Through consciousness we feel pain and pleasure. Why? The answer is: pain and pleasure motivate us. We are motivated to take actions which either lead to pleasure or lead us to avoid pain. It is the same for all conscious animals. A hungry cat is motivated to look for food, and an extremely hungry cat is highly motivated to look for food. In this way conscious motivation increases an animal's chances of survival. What we can say, then, is that consciousness is the faculty of the mind which provides the function of motivation.

This is such a simple and obvious answer that it is surprising that so many people - scientists and philosophers alike - don't get it. There is, in fact, a good reason why they don't get it: this simple answer doesn't seem to make sense. When I wake up in the morning, I am conscious and I usually remain conscious during the whole day, until I go to bed at night. Even though I may go though many emotions and have a variety of pleasures and pains, for much of the time I don't seem to be motivated by anything in particular. I am just conscious without being motivated. So, it would seem, consciousness can't be a motivator.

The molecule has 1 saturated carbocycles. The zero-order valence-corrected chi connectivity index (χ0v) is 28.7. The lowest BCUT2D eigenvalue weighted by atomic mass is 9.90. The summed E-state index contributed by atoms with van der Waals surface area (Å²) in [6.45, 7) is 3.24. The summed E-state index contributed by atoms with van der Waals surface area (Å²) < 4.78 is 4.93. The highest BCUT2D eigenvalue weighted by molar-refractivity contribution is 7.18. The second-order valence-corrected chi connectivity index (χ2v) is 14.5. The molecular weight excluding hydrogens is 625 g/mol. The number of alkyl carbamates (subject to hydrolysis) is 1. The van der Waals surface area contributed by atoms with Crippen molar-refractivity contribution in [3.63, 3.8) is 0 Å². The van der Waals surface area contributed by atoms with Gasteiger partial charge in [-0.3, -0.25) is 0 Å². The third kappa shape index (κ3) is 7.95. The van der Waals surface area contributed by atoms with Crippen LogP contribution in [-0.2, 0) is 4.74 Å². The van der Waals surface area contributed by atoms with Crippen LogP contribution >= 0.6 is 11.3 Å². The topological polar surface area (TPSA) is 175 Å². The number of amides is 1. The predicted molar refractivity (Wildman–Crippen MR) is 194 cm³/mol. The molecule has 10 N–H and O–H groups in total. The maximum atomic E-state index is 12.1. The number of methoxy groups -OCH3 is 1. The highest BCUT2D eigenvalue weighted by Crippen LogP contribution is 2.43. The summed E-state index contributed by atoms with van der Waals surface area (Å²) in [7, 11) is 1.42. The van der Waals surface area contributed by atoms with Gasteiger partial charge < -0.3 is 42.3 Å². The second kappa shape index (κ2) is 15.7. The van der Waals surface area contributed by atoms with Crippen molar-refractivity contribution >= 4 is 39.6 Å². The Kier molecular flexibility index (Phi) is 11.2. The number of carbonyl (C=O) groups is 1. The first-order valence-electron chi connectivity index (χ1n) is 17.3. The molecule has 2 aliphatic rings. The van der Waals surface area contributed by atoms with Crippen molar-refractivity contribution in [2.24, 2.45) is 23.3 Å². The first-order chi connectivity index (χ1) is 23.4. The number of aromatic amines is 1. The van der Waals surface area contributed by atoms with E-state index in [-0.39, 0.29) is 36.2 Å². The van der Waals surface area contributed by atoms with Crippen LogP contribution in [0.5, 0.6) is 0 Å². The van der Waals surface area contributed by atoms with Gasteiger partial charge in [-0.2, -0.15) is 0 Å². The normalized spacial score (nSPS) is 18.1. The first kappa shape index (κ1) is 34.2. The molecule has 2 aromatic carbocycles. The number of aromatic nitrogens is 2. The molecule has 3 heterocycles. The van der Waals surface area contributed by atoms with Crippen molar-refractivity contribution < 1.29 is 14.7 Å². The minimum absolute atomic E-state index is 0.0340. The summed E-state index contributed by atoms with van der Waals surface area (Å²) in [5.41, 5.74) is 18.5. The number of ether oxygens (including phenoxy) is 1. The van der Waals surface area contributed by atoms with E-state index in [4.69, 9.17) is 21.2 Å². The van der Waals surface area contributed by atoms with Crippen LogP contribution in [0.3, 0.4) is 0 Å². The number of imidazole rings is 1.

But could it be that consciousness really does motivate but we just don't recognise what it's doing? Humans spend a lot of time simply being aware of their surroundings. We also spend a fair amount of time being aware of our thoughts and feelings. Why do we do this? The reason is our minds are occupied with seeking the most important or most interesting information either from the world around us or from within. The most important information available is something well worth concentrating on and exerting energy over. It could be danger or alternatively opportunity. Interest is an emotion which motivates us to focus our attention on the information which causes this emotion.

In our conscious hours, then, our minds are constantly trying to gauge which information, from a range of information, is the most important. How does it do that? By using the consciousness: how strongly we feel our emotions, pleasures and pains determines how motivated we are going to be to take appropriate action. Our behaviour depends on how we feel.